2014 Spring Term
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Designed to give students a broad understanding and appreciation of mathematics. Includes topics not usually covered in a traditional algebra course. Topics encompass some algebra, problem solving, counting principles, probability, statistics, and consumer mathematics. This course is designed to meet the University Proficiency Requirement in mathematics for those students who do not wish to take any course which has MATH 141 as a prerequisite. ACT Math subscore 19-23 (SAT 460-550)
Introduction to college algebra. Topics and concepts extend beyond those taught in a beginning algebra course. A proficiency course for those who have not had sufficient preparation in high school to allow them to take MATH 143 or MATH 152. ACT Math subscore 19-23 (SAT 460-550)
FINITE MATHEMATICS FOR BUSINESS AND SOCIAL SCIENCES (GM)
Mathematical preparation for the understanding of various quantitative methods in modern management and social sciences. Topics included are sets, relations, linear functions, interest, annuities, matrix theory, the solution of linear systems by the graphical, algebraic, Gauss-Jordan, and inverse methods, linear programming by graphical and simplex methods, counting and probability, and decision theory. College of Business and Economics majors must take this course on a conventional grade basis.
MATHEMATICS FOR THE ELEMENTARY TEACHER I (GM)
A study of sets, whole numbers, fractions, integers, decimals and real numbers, basic arithmetic operations and their properties, standard and alternative algorithms and estimations strategies; problem-solving, proportional reasoning and algebraic thinking. Manipulatives and cooperative learning activities are used throughout the course. For elementary education majors.
MATHEMATICS FOR THE ELEMENTARY TEACHER II
Topics in probability and statistics, with emphasis on descriptive techniques. Investigations in geometric figures, measurement, construction, transformations, congruent and similar geometric figures. Problem solving strategies, manipulatives, and cooperative learning activities are emphasized throughout the course. All students will prepare a mathematics based activity and present it at an area elementary school.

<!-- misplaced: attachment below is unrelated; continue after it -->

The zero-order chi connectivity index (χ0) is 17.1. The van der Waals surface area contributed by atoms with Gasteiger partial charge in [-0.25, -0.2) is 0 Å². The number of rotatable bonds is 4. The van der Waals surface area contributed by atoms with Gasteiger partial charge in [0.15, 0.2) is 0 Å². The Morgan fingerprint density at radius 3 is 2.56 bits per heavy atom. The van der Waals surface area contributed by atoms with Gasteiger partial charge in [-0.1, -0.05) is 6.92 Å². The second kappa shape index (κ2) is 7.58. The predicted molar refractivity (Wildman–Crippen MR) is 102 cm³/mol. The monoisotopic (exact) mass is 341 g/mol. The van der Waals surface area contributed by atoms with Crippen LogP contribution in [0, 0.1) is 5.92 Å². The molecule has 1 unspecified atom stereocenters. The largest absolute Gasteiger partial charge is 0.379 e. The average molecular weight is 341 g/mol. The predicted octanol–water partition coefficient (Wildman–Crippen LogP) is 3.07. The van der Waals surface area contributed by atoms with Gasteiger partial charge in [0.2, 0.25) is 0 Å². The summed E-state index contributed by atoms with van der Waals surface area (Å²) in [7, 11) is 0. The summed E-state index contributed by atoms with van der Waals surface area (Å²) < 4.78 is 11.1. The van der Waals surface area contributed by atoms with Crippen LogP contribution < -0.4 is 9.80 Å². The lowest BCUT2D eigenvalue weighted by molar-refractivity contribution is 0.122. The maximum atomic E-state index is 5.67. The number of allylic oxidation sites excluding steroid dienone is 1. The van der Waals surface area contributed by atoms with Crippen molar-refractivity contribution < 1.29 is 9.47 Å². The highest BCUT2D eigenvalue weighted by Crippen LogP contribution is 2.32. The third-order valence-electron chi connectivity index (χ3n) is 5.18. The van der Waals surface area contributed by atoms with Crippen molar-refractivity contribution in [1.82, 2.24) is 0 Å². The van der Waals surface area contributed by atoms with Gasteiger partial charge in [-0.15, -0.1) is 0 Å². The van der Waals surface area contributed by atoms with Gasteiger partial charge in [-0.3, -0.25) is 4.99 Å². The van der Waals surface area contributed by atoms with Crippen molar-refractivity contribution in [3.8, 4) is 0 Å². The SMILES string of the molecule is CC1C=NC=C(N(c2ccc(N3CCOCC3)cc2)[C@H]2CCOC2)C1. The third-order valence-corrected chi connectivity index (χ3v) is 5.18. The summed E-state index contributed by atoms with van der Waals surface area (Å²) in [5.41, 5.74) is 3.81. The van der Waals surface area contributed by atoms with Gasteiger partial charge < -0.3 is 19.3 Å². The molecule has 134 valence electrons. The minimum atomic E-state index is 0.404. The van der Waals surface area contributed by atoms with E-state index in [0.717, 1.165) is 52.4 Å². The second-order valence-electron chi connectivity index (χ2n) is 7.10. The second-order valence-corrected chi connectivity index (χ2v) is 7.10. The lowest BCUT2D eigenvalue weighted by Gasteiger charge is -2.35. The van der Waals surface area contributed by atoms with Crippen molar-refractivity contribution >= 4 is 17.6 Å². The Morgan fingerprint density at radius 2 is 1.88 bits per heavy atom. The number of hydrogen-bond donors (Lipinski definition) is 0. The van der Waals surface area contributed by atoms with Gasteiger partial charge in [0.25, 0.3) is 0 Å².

ELEMENTARY FUNCTIONS (GM)
Review of algebraic functions, inequalities, mathematical induction, theory of equations, exponential and logarithmic functions, circular functions, trigonometric identities and equations, inverse trigonometric functions, solution of triangles.
THE LOGIC OF CHESS
A study of logic particularly as it is used in the game of chess and, most particularly, in chess strategy and the end game of chess. The rules are taught to those who are not already acquainted with the game.
A pre-calculus course in statistics. Descriptive statistics, probability distributions, prediction, hypothesis testing, correlation, and regression. This course does not count towards a mathematics major or minor in either liberal arts or secondary education or towards a mathematics minor in elementary education. This course may not be taken for credit if credit has been or is being earned in any other statistics course.
UNDERSTANDING PROBABILITY AND STATISTICS
A pre-calculus course in probability and statistics. Descriptive statistics, classical probability, probability distributions, prediction, parametric and nonparametric hypothesis testing, correlation, regression, and use of some statistical software. This course does not count towards a mathematics major or minor in liberal arts or towards a mathematics major in secondary education. This course may not be taken for credit if credit has been or is being earned in any other statistics course.
SHORT CALCULUS FOR BUSINESS AND SOCIAL SCIENCES (GM)
A general survey of the calculus. Topics covered include limits, differentiation, max-min theory, exponential and logarithmic functions, and integration. Business and social science applications are stressed.
APPLIED CALCULUS SURVEY FOR BUSINESS AND SOCIAL SCIENCES (GM)
An applied calculus course covering elementary analytic geometry, limits, differentiation, max-min theory, exponential and logarithmic functions, integration, functions of several variables, and elementary differential equations. Some computer topics may be included.
CALCULUS AND ANALYTIC GEOMETRY I (GM)
Review of algebraic and trigonometric functions, transcendental functions, limits, study of the derivative, techniques of differentiation, continuity, applications of the derivative, L' Hopital's Rule and indeterminate forms, the Riemann integral, Fundamental Theorem of Calculus, and substitution rule.
CALCULUS AND ANALYTIC GEOMETRY II
Techniques of integration, applications of the integral, introduction to differential equations, polar coordinates and conic sections, infinite sequences and series. This course includes a writing component.
CALCULUS AND ANALYTIC GEOMETRY III
Solid analytic geometry, vectors and vector functions, functions of several variables, multiple integrals and their applications.
This course will supply a thorough grounding in the mathematical topics which are central to the study of computer science, and which form the basis for many modern applications of mathematics to the social sciences. Topics covered will include sets, logic, Boolean algebra and switching circuits, combinatorics, probability, graphs, trees, recursion, and algorithm analysis. Expressing mathematical ideas and writing proofs will be emphasized.
INTRODUCTION TO ANALYSIS